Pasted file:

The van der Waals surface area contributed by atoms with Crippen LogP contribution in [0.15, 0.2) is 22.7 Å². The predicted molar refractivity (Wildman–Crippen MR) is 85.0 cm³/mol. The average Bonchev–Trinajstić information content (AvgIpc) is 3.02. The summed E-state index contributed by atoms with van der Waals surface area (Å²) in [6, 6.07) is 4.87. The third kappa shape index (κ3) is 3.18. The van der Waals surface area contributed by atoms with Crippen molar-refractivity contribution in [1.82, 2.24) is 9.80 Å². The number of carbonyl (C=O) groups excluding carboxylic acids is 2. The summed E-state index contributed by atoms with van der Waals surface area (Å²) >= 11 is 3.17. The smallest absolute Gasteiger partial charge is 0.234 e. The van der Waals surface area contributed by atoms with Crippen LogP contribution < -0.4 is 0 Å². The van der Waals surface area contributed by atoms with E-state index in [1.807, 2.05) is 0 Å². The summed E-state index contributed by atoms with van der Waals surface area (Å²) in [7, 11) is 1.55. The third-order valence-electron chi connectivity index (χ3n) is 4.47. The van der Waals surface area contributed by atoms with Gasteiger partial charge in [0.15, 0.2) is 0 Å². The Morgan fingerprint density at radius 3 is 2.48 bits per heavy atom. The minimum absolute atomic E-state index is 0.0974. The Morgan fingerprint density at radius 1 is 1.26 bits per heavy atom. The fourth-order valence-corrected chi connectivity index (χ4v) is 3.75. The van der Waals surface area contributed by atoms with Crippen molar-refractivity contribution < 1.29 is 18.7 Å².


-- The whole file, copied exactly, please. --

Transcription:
The van der Waals surface area contributed by atoms with Crippen LogP contribution in [0.15, 0.2) is 22.7 Å². The predicted molar refractivity (Wildman–Crippen MR) is 85.0 cm³/mol. The average Bonchev–Trinajstić information content (AvgIpc) is 3.02. The summed E-state index contributed by atoms with van der Waals surface area (Å²) in [6, 6.07) is 4.87. The third kappa shape index (κ3) is 3.18. The van der Waals surface area contributed by atoms with Crippen molar-refractivity contribution in [1.82, 2.24) is 9.80 Å². The number of carbonyl (C=O) groups excluding carboxylic acids is 2. The summed E-state index contributed by atoms with van der Waals surface area (Å²) >= 11 is 3.17. The smallest absolute Gasteiger partial charge is 0.234 e. The van der Waals surface area contributed by atoms with Crippen LogP contribution < -0.4 is 0 Å². The van der Waals surface area contributed by atoms with E-state index in [1.807, 2.05) is 0 Å². The summed E-state index contributed by atoms with van der Waals surface area (Å²) in [7, 11) is 1.55. The third-order valence-electron chi connectivity index (χ3n) is 4.47. The van der Waals surface area contributed by atoms with Gasteiger partial charge in [0.15, 0.2) is 0 Å². The Morgan fingerprint density at radius 3 is 2.48 bits per heavy atom. The minimum absolute atomic E-state index is 0.0974. The Morgan fingerprint density at radius 1 is 1.26 bits per heavy atom. The fourth-order valence-corrected chi connectivity index (χ4v) is 3.75. The van der Waals surface area contributed by atoms with Crippen molar-refractivity contribution < 1.29 is 18.7 Å².